June 16, 2024

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Sedative-hypnotic drugs associated with Brain Damage Employment and Suicide

Sedative-hypnotic drugs associated with Brain Damage Employment and Suicide

Sedative-hypnotic drugs associated with Brain Damage Employment and Suicide.

A widely used class of sedative-hypnotic drugs called benzodiazepines has been found to be associated with brain damage, unemployment and suicide.

Researchers from the University of Colorado Anschutz Medical Campus have found a link between the use of benzodiazepines and long-term neurological complications.

According to a recent study by researchers from the University of Colorado Anschutz Medical Campus, the use and discontinuation of benzodiazepines are associated with harm to the nervous system and negative impacts on life after withdrawal.

The study results were recently published in the journal PLOS ONE.


Sedative-hypnotic drugs associated with Brain Damage Employment and Suicide


Alexis Ritvo, MD, MPH, assistant professor of psychiatry at the University of Colorado School of Medicine and medical director of the Alliance for Benzodiazepine Best Practices, a non-profit organization, said: “Despite decades of widespread prescribing of benzodiazepines, this survey provides important new evidence that a subset of patients experience long-term neurological complications. This should change our view of benzodiazepines and how we prescribe them.”

“For over 60 years, patients have reported long-term effects from benzodiazepines. I am one of those patients. Despite taking the medication as prescribed, I still experience symptoms every day four years after discontinuing benzodiazepines. Our survey and the new term BIND reflect the patient experience and point to the need for further investigation,” said Christy Huff, MD, a cardiologist and co-director of Benzodiazepine Information Coalition, one of the co-authors of the paper.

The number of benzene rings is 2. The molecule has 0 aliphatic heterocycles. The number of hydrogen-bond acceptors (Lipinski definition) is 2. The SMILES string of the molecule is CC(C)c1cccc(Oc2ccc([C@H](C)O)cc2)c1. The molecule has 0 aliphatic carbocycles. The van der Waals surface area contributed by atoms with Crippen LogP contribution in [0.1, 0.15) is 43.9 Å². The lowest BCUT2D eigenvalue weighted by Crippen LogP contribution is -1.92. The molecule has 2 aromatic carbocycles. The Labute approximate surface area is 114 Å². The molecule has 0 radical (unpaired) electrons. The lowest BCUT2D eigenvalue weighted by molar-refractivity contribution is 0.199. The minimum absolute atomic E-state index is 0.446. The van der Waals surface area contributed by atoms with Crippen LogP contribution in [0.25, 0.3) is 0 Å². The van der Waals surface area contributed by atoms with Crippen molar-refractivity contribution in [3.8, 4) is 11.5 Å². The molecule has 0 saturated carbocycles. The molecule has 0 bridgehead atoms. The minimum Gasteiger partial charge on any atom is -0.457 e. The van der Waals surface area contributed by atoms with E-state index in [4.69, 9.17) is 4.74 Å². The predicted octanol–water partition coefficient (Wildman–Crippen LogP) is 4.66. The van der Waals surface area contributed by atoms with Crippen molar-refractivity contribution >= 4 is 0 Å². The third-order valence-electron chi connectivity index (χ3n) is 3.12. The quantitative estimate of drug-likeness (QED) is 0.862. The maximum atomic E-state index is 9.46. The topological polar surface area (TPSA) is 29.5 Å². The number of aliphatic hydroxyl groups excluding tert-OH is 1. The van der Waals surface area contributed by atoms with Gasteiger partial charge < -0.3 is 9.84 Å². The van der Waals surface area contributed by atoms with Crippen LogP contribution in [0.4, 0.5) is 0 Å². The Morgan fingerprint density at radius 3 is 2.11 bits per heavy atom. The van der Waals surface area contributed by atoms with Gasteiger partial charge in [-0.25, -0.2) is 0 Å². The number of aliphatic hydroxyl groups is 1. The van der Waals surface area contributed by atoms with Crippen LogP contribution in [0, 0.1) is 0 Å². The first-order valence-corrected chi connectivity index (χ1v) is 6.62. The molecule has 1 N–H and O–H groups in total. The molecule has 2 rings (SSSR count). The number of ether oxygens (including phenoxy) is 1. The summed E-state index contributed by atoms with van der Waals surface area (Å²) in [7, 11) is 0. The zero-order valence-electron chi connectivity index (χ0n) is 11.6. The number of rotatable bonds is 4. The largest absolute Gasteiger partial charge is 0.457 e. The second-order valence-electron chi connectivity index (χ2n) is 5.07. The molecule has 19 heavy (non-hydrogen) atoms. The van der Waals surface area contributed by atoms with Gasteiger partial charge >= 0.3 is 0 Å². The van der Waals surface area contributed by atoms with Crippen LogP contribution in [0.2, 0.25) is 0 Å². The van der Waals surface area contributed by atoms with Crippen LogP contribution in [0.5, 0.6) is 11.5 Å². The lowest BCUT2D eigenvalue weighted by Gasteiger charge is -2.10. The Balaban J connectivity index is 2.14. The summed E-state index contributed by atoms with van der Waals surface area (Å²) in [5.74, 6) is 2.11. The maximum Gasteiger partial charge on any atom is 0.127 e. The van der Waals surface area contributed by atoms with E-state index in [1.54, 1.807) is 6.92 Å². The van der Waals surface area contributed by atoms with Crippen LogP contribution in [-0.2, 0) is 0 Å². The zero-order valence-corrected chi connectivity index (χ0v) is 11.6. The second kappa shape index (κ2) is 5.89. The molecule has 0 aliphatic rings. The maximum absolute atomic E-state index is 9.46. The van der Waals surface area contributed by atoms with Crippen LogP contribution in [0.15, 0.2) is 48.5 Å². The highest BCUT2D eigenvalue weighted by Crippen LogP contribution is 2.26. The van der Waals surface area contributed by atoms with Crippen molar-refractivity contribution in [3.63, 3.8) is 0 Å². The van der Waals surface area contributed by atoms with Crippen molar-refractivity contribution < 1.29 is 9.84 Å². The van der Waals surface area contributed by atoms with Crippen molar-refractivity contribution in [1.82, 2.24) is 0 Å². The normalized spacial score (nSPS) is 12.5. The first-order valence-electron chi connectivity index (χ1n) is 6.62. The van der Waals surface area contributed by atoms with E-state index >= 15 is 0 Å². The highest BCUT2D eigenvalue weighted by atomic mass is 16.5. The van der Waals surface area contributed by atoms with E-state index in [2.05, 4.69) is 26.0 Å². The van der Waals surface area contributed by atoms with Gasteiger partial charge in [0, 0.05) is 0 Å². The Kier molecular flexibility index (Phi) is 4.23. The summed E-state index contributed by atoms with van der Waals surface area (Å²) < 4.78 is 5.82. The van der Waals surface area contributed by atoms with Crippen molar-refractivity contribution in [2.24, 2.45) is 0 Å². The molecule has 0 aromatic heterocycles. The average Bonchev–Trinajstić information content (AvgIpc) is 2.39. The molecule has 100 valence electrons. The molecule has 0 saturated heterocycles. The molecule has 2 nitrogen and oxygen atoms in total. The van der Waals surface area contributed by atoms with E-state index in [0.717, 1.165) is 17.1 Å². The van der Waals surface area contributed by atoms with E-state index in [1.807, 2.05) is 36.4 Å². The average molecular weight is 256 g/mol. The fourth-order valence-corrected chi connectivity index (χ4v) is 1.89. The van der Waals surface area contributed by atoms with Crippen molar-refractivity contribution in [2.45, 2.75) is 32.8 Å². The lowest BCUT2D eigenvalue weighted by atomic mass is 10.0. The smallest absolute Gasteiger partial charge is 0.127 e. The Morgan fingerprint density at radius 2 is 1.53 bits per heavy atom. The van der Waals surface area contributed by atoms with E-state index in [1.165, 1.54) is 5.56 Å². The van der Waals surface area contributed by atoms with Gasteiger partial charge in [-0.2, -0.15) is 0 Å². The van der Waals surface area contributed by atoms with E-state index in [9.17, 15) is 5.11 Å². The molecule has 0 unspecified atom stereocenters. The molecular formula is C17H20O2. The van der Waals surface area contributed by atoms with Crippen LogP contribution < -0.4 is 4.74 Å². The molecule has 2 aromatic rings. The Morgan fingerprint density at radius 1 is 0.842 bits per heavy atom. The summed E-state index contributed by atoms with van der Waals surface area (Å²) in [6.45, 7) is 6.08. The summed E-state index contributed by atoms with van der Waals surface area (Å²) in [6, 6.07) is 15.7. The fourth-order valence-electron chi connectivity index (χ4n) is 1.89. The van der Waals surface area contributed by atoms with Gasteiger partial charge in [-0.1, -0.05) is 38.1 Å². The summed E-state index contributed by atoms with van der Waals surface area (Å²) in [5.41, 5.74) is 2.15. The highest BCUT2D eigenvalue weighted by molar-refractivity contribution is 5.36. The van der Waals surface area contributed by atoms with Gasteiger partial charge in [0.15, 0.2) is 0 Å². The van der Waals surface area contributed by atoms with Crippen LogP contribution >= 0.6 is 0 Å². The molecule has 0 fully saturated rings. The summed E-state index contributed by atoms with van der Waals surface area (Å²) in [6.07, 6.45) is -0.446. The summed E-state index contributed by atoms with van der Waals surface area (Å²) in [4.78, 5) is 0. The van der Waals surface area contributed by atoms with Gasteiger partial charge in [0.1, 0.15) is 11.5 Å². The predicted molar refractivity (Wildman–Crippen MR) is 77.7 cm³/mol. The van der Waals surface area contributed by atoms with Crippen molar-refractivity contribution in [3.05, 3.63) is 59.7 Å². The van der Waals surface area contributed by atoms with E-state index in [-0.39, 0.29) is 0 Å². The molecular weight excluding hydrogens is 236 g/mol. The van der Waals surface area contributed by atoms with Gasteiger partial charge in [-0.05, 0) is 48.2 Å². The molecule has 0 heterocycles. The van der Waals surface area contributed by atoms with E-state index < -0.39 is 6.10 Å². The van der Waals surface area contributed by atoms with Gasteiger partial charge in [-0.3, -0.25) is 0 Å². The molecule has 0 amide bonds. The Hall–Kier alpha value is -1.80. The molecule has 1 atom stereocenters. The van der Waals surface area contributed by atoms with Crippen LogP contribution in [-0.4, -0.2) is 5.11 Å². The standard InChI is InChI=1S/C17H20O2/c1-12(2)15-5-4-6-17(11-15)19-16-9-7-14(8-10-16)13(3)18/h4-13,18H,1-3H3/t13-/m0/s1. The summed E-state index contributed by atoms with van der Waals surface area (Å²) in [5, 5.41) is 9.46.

The survey was a collaboration between the University of Colorado Boulder Anschutz Medical Campus, Vanderbilt University Medical Center and several patient-led advocacy groups that raise awareness about the harms of benzodiazepines. Several members of the research team have personal experience with taking benzodiazepines, which informed the formulation of the survey questions.

Symptoms lasted for a long time, with 76.6% of positive responses to symptom questions indicating that symptoms lasted for months or more than a year. The following 10 symptoms lasted for more than a year in more than half of respondents: lack of energy, difficulty concentrating, memory impairment, anxiety, insomnia, sensitivity to light and sound, digestive problems, food-triggered symptoms, muscle weakness and body pain.

Of particular concern was that these symptoms were often new and different from the symptoms that initially led to the prescription of benzodiazepines. In addition, most respondents reported long-term negative impacts on various aspects of their lives, such as severe impairment in interpersonal relationships, unemployment and increased medical costs. Notably, 54.4% of respondents had suicidal thoughts or attempted suicide.

Neurological dysfunction (BIND) is thought to be the result of changes in the brain caused by exposure to benzodiazepines. A literature review suggests that about one-fifth of long-term users experience this condition. The risk factors for BIND are unclear and more research is needed to further define this condition and treatment options.

Previous studies have used different terms to describe this damage, with the most well-known probably being protracted withdrawal. As part of the study, a scientific review committee unified these names under benzodiazepine-induced neurological dysfunction to better describe the condition.

To better characterize BIND, Ritvo and his colleagues analyzed previously published survey data from current and past users of benzodiazepines who reported symptoms and adverse effects on their lives due to their use of benzodiazepines. The survey targeted 1,207 benzodiazepine users from benzodiazepine support groups and health and wellness websites, making it the largest survey of its kind. Respondents included people who were taking benzodiazepines (63.2%), tapering off (24.4%) or completely off (11.3%). Almost all respondents had a prescription for benzodiazepines (98.6%), with 91% of respondents mostly taking them as prescribed.



Sedative-hypnotic drugs associated with Brain Damage Employment and Suicide

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